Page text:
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Dictionary and Encyclopedia of ismailism entries

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Topic ContainsTopic TypeEnglish Def Contains:
  • Noun
    Heritage Dictionary of Ismailism, entry #693

    Salut de l'âme. V. MOUKHTI.

  • Noun
    Heritage Dictionary of Ismailism, entry #78

    Croyant, fidèle. KIM I/48-55. Il y a toujours 313 momins au monde. V. Murid.

  • Noun
    Heritage Dictionary of Ismailism, entry #80

    Projet Divin.

  • Noun
    Heritage Dictionary of Ismailism, entry #694

    Refusable, renvoyable, inutile.

  • Noun
    Heritage Dictionary of Ismailism, entry #695

    De MOTI = perles. Forme poétique.

  • Noun
    Heritage Dictionary of Ismailism, entry #696

    Refuser.

  • Name
    Heritage Dictionary of ismailism, entry #984

    g. 172, 281:2, 125:13, 304:3

    g. 172, 281:2, 125:13, 304:3

  • Noun
    Heritage Dictionary of Ismailism, entry #697

    Le fidèle. (de MOUNI*)

  • Noun
    Heritage Dictionary of Ismailism, entry #79

    V. momin.

  • Noun
    Heritage Dictionary of Ismailism, entry #970

    BE MOUSAFaR: 2 voyageurs. Il s'agit de Sourbhanr et Tchandrabhanr. g. 151

  • Noun
    Heritage Dictionary of Ismailism, entry #983

    Voyageur. Jodilo 13 Pir Shams.

  • Noun
    Heritage Dictionary of Ismailism, entry #698

    Idolatre. "Mousrak man to kafar kahiyén".

  • Noun
    Heritage Dictionary of Ismailism, entry #81

    (Notre) Seigneur. V. Qiyamat al-Qiyamat. ("Mowlana est le Seigneur des êtres...)

  • Noun
    Heritage Dictionary of Ismailism, entry #660

    Terre. V. TRILOK.

  • Encyclopedia Topic
    Encyclopaedia of Ismailism by Mumtaz Ali Tajddin

    The Arabic word mu’min (pl. mu’minun) is the active participle of form 4th of the root –m-n means to believe. The word mu’min thus means believer or faithful. In order to qualify as a mu’min, one must believe in the Unity of God, the finality of the Prophet, belief in God’s earliest prophets, His revealed books, His angels and the hereafter. In Koran, the attitude of true believers towards God is characterized by gratitude, awe, repentance and submission.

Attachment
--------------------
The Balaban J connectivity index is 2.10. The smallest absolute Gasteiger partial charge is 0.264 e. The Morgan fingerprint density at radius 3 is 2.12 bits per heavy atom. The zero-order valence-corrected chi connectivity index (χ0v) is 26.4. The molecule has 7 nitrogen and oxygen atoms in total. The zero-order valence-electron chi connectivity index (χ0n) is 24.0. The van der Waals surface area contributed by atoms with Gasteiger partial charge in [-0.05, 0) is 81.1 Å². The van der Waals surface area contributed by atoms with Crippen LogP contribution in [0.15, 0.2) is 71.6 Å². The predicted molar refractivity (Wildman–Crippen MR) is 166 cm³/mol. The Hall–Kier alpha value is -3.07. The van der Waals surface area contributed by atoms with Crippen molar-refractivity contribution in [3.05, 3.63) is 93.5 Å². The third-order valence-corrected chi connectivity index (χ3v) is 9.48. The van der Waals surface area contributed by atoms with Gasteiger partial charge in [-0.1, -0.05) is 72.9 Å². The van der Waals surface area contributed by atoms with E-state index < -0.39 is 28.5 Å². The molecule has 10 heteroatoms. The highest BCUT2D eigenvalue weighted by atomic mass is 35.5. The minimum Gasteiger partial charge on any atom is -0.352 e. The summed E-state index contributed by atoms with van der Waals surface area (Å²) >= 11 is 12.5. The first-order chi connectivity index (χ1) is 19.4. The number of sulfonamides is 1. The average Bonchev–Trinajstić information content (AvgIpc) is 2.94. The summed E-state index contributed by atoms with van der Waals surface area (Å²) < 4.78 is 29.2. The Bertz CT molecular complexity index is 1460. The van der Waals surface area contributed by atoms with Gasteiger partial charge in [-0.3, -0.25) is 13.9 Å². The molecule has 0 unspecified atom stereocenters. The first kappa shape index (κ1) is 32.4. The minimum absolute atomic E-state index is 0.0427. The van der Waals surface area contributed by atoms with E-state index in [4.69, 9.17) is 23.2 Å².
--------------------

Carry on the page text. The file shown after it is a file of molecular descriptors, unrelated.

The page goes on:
• Encyclopedia Topic
    Encyclopaedia of Ismailism by Mumtaz Ali Tajddin

    "Al-Muayyad fid-din ash-Shirazi was born in 390/1000 in Shiraz. He was an outstanding da'i, orator, prolific writer, poet and politician. His father, tracing his link from a Daylami Ismaili family was also a da'i with some influence in the Buwahid orbits of Fars. In one of poems he narrates in his Diwan al-Muayyad (poem no. 4) that, "I wish I should get a chance to offer my life as a sacrifice for you, O my Lord.

  • Encyclopedia Topic
    Encyclopaedia of Ismailism by Mumtaz Ali Tajddin

    Mubarak or mabruk is derived from baraka (to bless). It means be blessed or good luck. It is a customary wish extended on special occasions.

  • Encyclopedia Topic
    Encyclopaedia of Ismailism by Mumtaz Ali Tajddin

    The word muhajir (pl. muhajirin) means the emigrant, one who flies or forsake his home, is the name often applied in the Koran to those followers of the Prophet, who had migrated from Mecca to Medina with him. The word is derived from hijra. The term muhajir is not applied to the Prophet himself, but only to those who migrated with, before or after him and later made up a large portion of the population of Medina.

  • Name
    Heritage Dictionary of ismailism, entry #322

    (10th Century) Author of geographic literature of Imam al-Aziz.

    (10e S). Auteur d'un ouvrage géographique pour l'Imam al-Aziz.

  • Encyclopedia Topic
    Encyclopaedia of Ismailism by Mumtaz Ali Tajddin

    "Abu Jafar Muhammad bin Ali, known as al-Bakir was born on 1st Rajab, 57/October 15, 677. He assumed Imamate at the age of 37 years. He possessed extensive knowledge in religion matters, and because of that, according to Yaqubi, he was nicknamed al-Bakir (split open, or revealer of secret science), as it is said, tabaqqara al-rajulu fi'l aw fi'l mal means the man became abundant in knowledge or he enhanced himself in knowledge. But according to Ibn Khallikan, he was so called because he collected an ample treasure or fund (tabaqqar) of knowledge.

  • Encyclopedia Topic
    Encyclopaedia of Ismailism by Mumtaz Ali Tajddin

    "Imam Muhammad al-Mahdi was born on Monday, the 12th Shawal, 260/July 31, 873 in the town, called Askar-i Mukram (or Askar wa Makrum), situated between the rivers of Masrukan and Shushtar. His name was Abdullah al-Mahdi and assumed the Imamate at the age of 8 years. His father, Imam Radi Abdullah had assigned the control of organization to his uncle, Sa'id al-Khayr. By the time Imam al-Mahdi became young, and married a daughter of his uncle, who died after some time.

  • Encyclopedia Topic
    Encyclopaedia of Ismailism by Mumtaz Ali Tajddin

    Imam Muhammad bin Islam Shah, also known as Muhammad or Mehmud Shah, was probably born in Daylam. He was ten years old when his father arrived in Kahek in 798/1396. If this is a genuine tradition, it implies that he was born possibly in 788/1386, and was about 17 years old while assuming the Imamate. He mostly resided in Shahr-i Babak in Kirman. Imam Muhammad bin Islam Shah seems to have started communications from his headquarters to different Ismaili communities, and also accepted the gifts of the pilgrims.

  • Encyclopedia Topic
    Encyclopaedia of Ismailism by Mumtaz Ali Tajddin